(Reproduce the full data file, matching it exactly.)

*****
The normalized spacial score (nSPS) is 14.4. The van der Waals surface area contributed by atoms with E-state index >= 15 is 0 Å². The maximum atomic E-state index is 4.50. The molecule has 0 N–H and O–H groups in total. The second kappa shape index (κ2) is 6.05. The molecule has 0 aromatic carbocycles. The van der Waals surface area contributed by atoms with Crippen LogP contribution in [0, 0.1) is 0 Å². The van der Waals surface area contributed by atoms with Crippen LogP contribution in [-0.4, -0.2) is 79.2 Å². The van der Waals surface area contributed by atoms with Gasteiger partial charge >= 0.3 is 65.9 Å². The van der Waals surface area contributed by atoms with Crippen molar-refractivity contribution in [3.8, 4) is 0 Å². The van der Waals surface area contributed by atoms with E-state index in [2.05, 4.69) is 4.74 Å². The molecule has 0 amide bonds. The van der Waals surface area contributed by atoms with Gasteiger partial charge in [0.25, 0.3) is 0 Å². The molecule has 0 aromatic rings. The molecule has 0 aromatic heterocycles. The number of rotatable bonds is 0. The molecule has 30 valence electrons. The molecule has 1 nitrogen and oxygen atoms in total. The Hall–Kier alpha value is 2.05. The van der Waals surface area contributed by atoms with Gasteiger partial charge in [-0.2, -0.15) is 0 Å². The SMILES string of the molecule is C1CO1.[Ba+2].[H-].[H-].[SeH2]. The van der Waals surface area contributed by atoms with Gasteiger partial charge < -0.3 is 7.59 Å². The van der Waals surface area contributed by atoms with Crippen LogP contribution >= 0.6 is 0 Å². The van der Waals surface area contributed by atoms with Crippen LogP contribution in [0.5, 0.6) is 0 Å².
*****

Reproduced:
The normalized spacial score (nSPS) is 14.4. The van der Waals surface area contributed by atoms with E-state index >= 15 is 0 Å². The maximum atomic E-state index is 4.50. The molecule has 0 N–H and O–H groups in total. The second kappa shape index (κ2) is 6.05. The molecule has 0 aromatic carbocycles. The van der Waals surface area contributed by atoms with Crippen LogP contribution in [0, 0.1) is 0 Å². The van der Waals surface area contributed by atoms with Crippen LogP contribution in [-0.4, -0.2) is 79.2 Å². The van der Waals surface area contributed by atoms with Gasteiger partial charge >= 0.3 is 65.9 Å². The van der Waals surface area contributed by atoms with Crippen molar-refractivity contribution in [3.8, 4) is 0 Å². The van der Waals surface area contributed by atoms with E-state index in [2.05, 4.69) is 4.74 Å². The molecule has 0 amide bonds. The van der Waals surface area contributed by atoms with Gasteiger partial charge in [0.25, 0.3) is 0 Å². The molecule has 0 aromatic rings. The molecule has 0 aromatic heterocycles. The number of rotatable bonds is 0. The molecule has 30 valence electrons. The molecule has 1 nitrogen and oxygen atoms in total. The Hall–Kier alpha value is 2.05. The van der Waals surface area contributed by atoms with Gasteiger partial charge in [-0.2, -0.15) is 0 Å². The SMILES string of the molecule is C1CO1.[Ba+2].[H-].[H-].[SeH2]. The van der Waals surface area contributed by atoms with Gasteiger partial charge < -0.3 is 7.59 Å². The van der Waals surface area contributed by atoms with Crippen LogP contribution >= 0.6 is 0 Å². The van der Waals surface area contributed by atoms with Crippen LogP contribution in [0.5, 0.6) is 0 Å².